Painting the "Apples"
The next step is known as applying the "apples" because a bright red is spotted into places where the flesh tone needs to be indicated with the warmest, most intense red, as in the cheeks, knuckles, and tips of the fingers. "The painting looked really garish after this step was completed because of the contrast of the greens and the bright red, but it was necessary to establish a base color over which I could modulate the colors," Wessel explains. "I have to be careful not to rush into getting rid of that garishness because one of the keys to establishing a luminous flesh is to build the tones gradually."
|Self-portrait (The Satyr) 2001,
egg tempera and gold leaf, 9 x 12.
Collection Arden Gallery,
Glazing the Pink Flesh Tones
Wessel mixed a series of five different pink skin tones from combinations of cadmium red light, titanium white, and a tiny bit of cadmium yellow light to create a basic range of values. Using a Raphaël No. 4 round sable brush, he slowly connected the transitions between the greens and the bright red "apples" using those five colors. As the flesh became more lifelike, he added permanent orange, mauve, and a series of other colors to his palette, slowly adding depth and variety to the coloration. "I usually start with the middle values, and then I model up to the light with colors that are made more opaque with the addition of titanium white. I frequently glaze cool colors over warm ones, and vice versa; or I glaze with pure color when I want brilliance."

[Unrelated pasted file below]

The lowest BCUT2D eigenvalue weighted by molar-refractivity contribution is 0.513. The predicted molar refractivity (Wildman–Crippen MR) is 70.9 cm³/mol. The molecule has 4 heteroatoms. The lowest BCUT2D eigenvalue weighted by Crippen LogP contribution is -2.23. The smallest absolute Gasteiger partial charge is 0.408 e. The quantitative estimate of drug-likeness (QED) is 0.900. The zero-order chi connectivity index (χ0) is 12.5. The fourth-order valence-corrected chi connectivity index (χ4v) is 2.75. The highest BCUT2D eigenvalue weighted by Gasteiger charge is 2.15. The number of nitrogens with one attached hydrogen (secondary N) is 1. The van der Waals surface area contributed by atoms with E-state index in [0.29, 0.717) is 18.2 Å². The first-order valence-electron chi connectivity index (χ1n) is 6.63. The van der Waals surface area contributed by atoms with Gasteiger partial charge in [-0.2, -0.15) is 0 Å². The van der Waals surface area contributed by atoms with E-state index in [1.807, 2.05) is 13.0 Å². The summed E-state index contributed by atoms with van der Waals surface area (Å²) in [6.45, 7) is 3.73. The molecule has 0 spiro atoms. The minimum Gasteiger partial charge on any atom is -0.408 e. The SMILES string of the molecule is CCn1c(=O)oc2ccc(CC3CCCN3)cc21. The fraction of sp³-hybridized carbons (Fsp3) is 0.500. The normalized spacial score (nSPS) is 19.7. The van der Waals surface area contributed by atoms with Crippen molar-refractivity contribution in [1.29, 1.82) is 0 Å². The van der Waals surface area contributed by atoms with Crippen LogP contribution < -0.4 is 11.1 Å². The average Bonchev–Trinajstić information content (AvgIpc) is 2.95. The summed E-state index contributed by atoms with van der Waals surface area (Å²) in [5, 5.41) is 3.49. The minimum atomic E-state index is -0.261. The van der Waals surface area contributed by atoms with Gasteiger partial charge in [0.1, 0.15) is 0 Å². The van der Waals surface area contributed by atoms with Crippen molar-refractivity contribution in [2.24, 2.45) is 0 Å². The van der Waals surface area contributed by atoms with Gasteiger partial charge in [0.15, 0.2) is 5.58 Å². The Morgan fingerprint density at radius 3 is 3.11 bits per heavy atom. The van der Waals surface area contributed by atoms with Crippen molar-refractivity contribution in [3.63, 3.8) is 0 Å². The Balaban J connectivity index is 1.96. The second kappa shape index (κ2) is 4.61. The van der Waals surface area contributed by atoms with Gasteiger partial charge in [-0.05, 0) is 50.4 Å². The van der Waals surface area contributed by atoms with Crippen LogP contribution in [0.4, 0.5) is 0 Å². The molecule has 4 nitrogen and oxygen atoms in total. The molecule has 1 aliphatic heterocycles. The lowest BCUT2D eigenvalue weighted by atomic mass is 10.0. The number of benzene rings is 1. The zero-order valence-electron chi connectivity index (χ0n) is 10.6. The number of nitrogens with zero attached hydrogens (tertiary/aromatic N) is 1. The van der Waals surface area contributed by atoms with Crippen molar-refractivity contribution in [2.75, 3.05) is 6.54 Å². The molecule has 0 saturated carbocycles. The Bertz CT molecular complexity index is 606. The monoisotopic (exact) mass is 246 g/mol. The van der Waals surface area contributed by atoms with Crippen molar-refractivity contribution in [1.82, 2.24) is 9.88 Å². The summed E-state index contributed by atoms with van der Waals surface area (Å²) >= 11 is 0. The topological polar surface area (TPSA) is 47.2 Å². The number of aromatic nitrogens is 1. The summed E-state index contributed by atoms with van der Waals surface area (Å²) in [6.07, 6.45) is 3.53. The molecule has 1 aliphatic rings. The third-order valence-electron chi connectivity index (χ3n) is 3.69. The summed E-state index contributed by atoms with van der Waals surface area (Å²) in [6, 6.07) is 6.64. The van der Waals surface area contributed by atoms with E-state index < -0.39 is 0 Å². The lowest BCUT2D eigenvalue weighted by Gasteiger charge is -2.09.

Wessel points out that his painting process involves stating and restating areas of the picture. "I mixed sap green and alizarin crimson to make a transparent red brown that I glazed over the shadows and knocked everything down darker," he says. "I did that two or three times while working on the head of the woman, sometimes making things mellow and at other times smoothing them out. Throughout the process I had a chance to restate the drawing."
Painting Other Elements
While Wessel continued to develop the flesh tones in the face, arms, and hands, he also started to paint the model's taffeta gown with warm and cool mixtures of blues and purples. "Painting the dress, carved marble, compass, and necklace was less complicated than the skin tones, and I started building up the warm and cool colors within those sections of the panel while I continued to refine the flesh," he says.